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Citizens and the law

Universal rights and New Zealanders

Holding the balance
New Zealand's Bill of Rights
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Holding the balance
New Zealand’s Bill of Rights

Holding the balance

Judicial roles
Resolving disputes
Appointment of judges
Judicial independence
Out of order

New Zealand’s laws are the rules and judges are the referees. Parliament passes laws. Judges interpret those laws in cases which come before the courts.

Our legal system has a very long history. Many of the rights people enjoy today go back to ancient laws, such as the Magna Carta (1215), which established the right to be treated fairly and equally before the law. Aspects of English law in New Zealand today include the Westminster tradition of government, use of common and statute law, adversarial court proceedings, jury trials and rights protecting the individual from the state.

Other important influences on New Zealand law are the Treaty of Waitangi, which has been incorporated into many statutes, and the Bill of Rights, which limits the power of the state and requires our laws to be interpreted according to principles of fairness and justice.

Judicial roles

The main function of judges is to resolve disputes, whether between individuals or between individuals and public authorities. Judges interpret the law in the light of the facts of the cases before them. In accordance with their judicial oath, they must reach their decisions without regard to their personal opinions, and they don’t make policy, which is the responsibility of Parliament.

Judges spend only part of their time sitting in court. They also spend time preparing for court or writing up their judgments, and many are involved in judicial administration, as well as statutory responsibilities in respect of Rules of court procedure, legal education, law reporting and the Parole Board. In the High Court overall judicial activity tends to be evenly balanced between criminal and civil work, while in the District Court more time is devoted to criminal work.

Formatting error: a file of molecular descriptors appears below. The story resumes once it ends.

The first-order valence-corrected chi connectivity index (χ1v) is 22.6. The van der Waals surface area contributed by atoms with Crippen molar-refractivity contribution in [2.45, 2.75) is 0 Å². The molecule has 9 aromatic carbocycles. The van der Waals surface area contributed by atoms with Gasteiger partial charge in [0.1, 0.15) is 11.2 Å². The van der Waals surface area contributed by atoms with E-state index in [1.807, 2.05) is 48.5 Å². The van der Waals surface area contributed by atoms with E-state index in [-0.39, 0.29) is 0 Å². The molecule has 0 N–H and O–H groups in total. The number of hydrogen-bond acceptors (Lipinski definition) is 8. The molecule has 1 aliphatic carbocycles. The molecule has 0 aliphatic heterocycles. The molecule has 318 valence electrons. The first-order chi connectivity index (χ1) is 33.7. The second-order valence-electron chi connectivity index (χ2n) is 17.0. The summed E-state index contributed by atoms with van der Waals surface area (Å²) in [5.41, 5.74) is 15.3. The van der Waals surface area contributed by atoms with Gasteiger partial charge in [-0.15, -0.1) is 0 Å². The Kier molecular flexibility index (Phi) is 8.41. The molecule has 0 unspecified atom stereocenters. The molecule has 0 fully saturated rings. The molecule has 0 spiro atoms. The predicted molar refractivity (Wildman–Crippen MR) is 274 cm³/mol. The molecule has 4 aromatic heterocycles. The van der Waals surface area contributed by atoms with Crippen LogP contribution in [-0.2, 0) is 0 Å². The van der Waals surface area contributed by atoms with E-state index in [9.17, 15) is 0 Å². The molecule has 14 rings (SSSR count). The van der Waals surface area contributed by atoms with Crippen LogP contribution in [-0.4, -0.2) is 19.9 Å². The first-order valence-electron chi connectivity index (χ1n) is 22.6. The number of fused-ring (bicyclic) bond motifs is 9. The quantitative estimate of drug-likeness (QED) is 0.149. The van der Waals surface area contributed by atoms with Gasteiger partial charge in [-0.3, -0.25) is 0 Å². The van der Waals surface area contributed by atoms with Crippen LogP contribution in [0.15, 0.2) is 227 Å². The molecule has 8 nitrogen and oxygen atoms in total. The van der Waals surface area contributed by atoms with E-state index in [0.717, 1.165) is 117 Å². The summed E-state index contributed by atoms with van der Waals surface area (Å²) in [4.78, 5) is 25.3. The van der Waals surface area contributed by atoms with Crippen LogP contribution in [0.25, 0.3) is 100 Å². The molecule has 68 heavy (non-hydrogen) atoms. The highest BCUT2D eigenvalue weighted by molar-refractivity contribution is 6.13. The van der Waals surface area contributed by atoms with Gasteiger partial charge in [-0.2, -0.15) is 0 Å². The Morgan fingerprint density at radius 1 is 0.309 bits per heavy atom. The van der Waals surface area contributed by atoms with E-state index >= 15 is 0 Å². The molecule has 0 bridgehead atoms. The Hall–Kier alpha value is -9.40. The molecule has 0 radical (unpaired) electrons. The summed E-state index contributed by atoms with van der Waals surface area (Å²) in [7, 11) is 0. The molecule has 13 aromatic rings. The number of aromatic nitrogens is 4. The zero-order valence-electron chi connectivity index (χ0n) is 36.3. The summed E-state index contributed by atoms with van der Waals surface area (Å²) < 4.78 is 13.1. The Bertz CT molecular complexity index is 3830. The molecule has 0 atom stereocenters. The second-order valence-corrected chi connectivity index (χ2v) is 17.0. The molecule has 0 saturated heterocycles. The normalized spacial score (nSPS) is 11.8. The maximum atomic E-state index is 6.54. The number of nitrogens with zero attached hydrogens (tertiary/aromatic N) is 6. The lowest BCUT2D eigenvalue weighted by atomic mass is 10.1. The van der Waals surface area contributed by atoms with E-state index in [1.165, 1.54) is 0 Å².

There are currently four tiers in our court system. The Privy Council in London remains our highest court, although there are proposals to replace the final right of appeal with the creation of a New Zealand Supreme Court. The next tier is the Court of Appeal, which has eight permanent judges. The High Court has 32 permanent judges, and five Masters, who do only civil work. The District Court has 124 permanent judges. The number of judges in each bench is limited by statute. Where necessary, these appointments are supplemented by judges on temporary warrants.

The Chief Justice is the head of the judiciary. By virtue of her office she is also a member of the Court of Appeal and she is the head of the High Court bench. Other courts also have a head of bench. The Chief Justice and heads of bench are not like the leaders of political parties or like the CEO’s of state sector organisations. No judge has direct authority over any other judge. Judges can only be corrected on appeal. They cannot be directly disciplined. The Chief Justice and other heads of bench have an important role in judicial administration and are respected because of their position. This limitation on their authority helps safeguard the independence of the judiciary.

Resolving disputes

The aim of our legal system is to provide a fair way of resolving disputes, with everyone being treated equally by the court. However, it is hard to make this ideal work in practice. Going to court is very expensive and can take a long time. This means that some people cannot afford to take cases to court. To help overcome this we have a legal aid system to try and help people who are poor but need to go to court.